According to Direct Line, almost a quarter of British adults would be prepared to enter into challenging a relative’s Will in court if they disagreed with the testator’s wishes regarding how assets are divided.
Grounds for Challenging a Will
A person may establish a claim to contest a Will through several possible avenues. First, they can claim the Will itself was not executed properly or that the correct process was not followed, leading to a probate claim. If successful, the Will would not be admitted to probate, the administration process for the testator’s estate.
It may also be possible to challenge the assets the estate consists of. This could be known as a claim in equity, where a beneficiary maintains that they were promised an asset from an estate and relied on that promise to their detriment.
A person could look at lodging a claim under the Inheritance (Provisions for Family and Dependents) Act 1975 where they believe that they have not been adequately provided for in a Will (or via Intestacy where there is no Will).
Validity to Challenge a Will
A valid legal reason is needed before challenging a Will; the following are the most common examples:
- Lack of testamentary capacity – a testator must have the ability to make a Will. They must understand the effects of a Will, and understand how they are dispersing their property and whom the beneficiaries are.
- Lack of approval or knowledge – the testator must know what was written in the Will when they signed it and approve the contents.
- Undue Influence – the testator must not be forced or coerced into changing the Will.
- Forgery or Fraud – a Will can be contested if it is believed to have been forged.
- Validity of the Will – a Will is deemed invalid if it does not follow Section 9 of the Wills Act 1837, i.e., if it was not signed, witnessed, or executed correctly.
- It goes against the Inheritance (Provision for Family and Dependants) Act 1975 – if the Will unfairly excludes someone the deceased was financially responsible for, a claim could be made against the estate.
Larke v Nugus Request
A Larke v Nugus request originates from a case of the same name, whereby the Court of Appeal confirmed that a professional who drafts a Will should provide information about the preparation and execution of the Will to an interested party on request. The Larke v Nugus request comes as a list of questions; it can be extremely daunting to receive and costly to prepare a response to. The best way to be prepared for a Larke v Nugus request is to always ensure that you are ready with a well-documented and organised Will file.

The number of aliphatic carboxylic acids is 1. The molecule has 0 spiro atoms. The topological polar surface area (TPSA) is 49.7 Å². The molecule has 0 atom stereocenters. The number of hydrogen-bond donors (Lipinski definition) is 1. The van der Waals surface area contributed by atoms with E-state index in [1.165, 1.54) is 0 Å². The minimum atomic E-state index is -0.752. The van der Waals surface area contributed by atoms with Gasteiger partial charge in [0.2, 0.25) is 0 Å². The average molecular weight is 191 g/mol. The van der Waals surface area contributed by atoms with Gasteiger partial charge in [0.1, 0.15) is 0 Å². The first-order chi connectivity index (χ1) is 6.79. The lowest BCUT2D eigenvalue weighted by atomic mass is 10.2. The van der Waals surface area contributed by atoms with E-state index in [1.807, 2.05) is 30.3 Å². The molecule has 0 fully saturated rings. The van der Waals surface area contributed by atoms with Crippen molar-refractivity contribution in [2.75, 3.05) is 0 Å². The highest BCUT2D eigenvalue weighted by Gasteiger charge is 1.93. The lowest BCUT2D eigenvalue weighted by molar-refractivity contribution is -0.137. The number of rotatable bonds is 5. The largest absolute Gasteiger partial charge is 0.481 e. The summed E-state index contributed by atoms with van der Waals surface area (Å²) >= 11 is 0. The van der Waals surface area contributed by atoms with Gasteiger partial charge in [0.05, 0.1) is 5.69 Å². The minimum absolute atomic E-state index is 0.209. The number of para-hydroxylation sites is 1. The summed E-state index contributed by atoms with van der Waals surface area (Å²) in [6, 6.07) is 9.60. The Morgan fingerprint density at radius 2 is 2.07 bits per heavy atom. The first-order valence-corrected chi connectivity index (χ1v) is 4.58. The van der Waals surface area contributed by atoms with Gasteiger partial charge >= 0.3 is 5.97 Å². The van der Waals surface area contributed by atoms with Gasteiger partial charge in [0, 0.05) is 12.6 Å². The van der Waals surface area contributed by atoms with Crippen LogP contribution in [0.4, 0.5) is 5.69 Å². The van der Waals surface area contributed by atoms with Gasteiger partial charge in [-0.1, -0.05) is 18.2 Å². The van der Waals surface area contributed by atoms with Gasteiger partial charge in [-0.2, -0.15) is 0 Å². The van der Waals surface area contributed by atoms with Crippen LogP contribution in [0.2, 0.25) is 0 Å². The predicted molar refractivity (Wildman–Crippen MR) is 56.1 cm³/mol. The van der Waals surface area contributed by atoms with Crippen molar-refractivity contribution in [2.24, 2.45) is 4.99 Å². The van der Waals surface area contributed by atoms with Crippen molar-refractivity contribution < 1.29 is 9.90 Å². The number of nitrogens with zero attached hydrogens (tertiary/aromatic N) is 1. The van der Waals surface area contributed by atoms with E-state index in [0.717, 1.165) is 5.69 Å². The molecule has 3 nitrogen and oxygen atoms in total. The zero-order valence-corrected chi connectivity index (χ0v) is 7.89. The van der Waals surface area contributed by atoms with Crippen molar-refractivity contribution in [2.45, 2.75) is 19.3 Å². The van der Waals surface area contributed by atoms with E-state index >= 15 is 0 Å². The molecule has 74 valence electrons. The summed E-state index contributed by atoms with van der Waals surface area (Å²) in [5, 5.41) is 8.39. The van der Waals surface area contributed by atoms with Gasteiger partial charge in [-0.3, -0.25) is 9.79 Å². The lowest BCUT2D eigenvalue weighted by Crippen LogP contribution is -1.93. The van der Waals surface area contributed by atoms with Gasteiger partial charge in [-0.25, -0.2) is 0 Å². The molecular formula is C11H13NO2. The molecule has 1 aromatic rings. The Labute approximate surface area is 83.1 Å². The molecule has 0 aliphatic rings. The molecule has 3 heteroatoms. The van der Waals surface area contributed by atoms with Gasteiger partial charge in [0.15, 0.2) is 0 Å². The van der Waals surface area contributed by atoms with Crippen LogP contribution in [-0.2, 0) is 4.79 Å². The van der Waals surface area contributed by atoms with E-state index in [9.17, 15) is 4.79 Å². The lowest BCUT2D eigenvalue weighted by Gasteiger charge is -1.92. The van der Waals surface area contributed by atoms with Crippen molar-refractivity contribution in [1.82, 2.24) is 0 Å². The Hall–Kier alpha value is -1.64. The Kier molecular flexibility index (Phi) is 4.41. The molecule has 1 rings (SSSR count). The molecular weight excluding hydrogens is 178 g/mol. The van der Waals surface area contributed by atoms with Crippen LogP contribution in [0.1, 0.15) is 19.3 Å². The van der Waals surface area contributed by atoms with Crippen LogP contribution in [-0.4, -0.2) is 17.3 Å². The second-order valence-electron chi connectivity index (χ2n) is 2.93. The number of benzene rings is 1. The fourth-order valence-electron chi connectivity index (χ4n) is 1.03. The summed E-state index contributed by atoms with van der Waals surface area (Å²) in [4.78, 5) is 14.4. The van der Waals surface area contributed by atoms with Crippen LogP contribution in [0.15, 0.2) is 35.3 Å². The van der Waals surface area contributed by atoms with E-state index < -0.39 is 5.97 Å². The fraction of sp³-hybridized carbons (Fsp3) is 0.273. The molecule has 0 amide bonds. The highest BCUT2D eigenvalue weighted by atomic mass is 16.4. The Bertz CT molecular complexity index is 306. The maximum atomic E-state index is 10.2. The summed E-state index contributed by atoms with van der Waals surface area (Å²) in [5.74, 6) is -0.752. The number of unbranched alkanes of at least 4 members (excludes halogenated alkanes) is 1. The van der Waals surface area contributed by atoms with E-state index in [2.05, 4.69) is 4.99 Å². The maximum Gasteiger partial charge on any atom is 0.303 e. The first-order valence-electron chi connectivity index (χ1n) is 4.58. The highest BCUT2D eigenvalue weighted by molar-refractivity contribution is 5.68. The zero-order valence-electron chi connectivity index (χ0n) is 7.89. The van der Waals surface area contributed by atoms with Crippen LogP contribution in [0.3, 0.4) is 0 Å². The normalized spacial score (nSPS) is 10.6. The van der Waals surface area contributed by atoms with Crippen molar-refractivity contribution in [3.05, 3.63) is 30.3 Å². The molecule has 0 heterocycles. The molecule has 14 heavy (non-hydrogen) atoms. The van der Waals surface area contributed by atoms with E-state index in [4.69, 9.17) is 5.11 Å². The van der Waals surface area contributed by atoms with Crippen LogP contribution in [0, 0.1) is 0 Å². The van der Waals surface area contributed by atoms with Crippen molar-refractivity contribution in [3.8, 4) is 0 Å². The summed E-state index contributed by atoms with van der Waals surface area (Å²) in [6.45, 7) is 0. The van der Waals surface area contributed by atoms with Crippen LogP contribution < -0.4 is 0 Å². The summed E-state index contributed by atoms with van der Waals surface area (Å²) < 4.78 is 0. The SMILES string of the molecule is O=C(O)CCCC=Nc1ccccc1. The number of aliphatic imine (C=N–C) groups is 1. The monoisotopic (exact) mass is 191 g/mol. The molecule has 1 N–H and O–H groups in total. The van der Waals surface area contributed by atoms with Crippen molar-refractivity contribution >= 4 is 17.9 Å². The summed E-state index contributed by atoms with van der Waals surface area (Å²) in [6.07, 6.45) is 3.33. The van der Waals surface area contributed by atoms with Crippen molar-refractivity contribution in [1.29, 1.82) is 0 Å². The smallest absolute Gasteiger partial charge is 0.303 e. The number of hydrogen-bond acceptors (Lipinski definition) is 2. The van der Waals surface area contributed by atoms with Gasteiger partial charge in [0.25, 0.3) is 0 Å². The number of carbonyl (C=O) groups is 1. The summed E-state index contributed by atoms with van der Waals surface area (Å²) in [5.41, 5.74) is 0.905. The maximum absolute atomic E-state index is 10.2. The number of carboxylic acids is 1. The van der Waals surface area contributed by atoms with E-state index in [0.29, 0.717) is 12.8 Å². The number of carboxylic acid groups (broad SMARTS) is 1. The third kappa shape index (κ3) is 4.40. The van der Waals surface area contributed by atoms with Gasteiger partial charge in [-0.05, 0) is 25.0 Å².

CTT Legacy Software
CTT Legacy software contains everything you need to ensure your case file is all in one place and makes dealing with a Larke v Nugus request easy. It provides you with our Tripartite Risk Reduction Strategy – the Disclaimer, and Execution Statement. In addition to this, there is the Will Clarity Statement.
All the information relevant to the Will-making process is covered in the Will Clarity Statement. This covers the history of the instruction-taking process as it progresses between you and your client, alongside details surrounding their testamentary capacity and reasons for any departures from previous Wills. Additionally, it is signed by the client to confirm the instructions given and processes followed during the making of the Will, going one step further than a traditional Larke v Nugus response drafted after the death of the testator. As Larke v Nugus requests are made after the death of the Testator this can be many years after the Will was prepared and drafted, meaning it is difficult to recall all of the details if they are not properly recorded at the time.
If the Will is contested, then the file will be heavily scrutinised by the parties looking to contest the Will. Sometimes after receiving the requested information in the form of a Larke v Nugus, the interested party can be satisfied that there is no opportunity to make a claim. This is why it is necessary to respond to these requests as efficiently and fully as possible.
The CTT Legacy software can ensure that you are equipped to respond to a Larke v Nugus request. Additionally, our Client Care Team can also help if you receive a letter challenging the validity of a Will you have drafted and you are not sure how to proceed. In addition, our ‘Know your Client’ and Foundation Courses, which can be found here, contain further help regarding instruction-taking.
Sign up for membership today and enquire about our CTT Legacy Software so that you can protect yourself and your client as part of the Will-making process.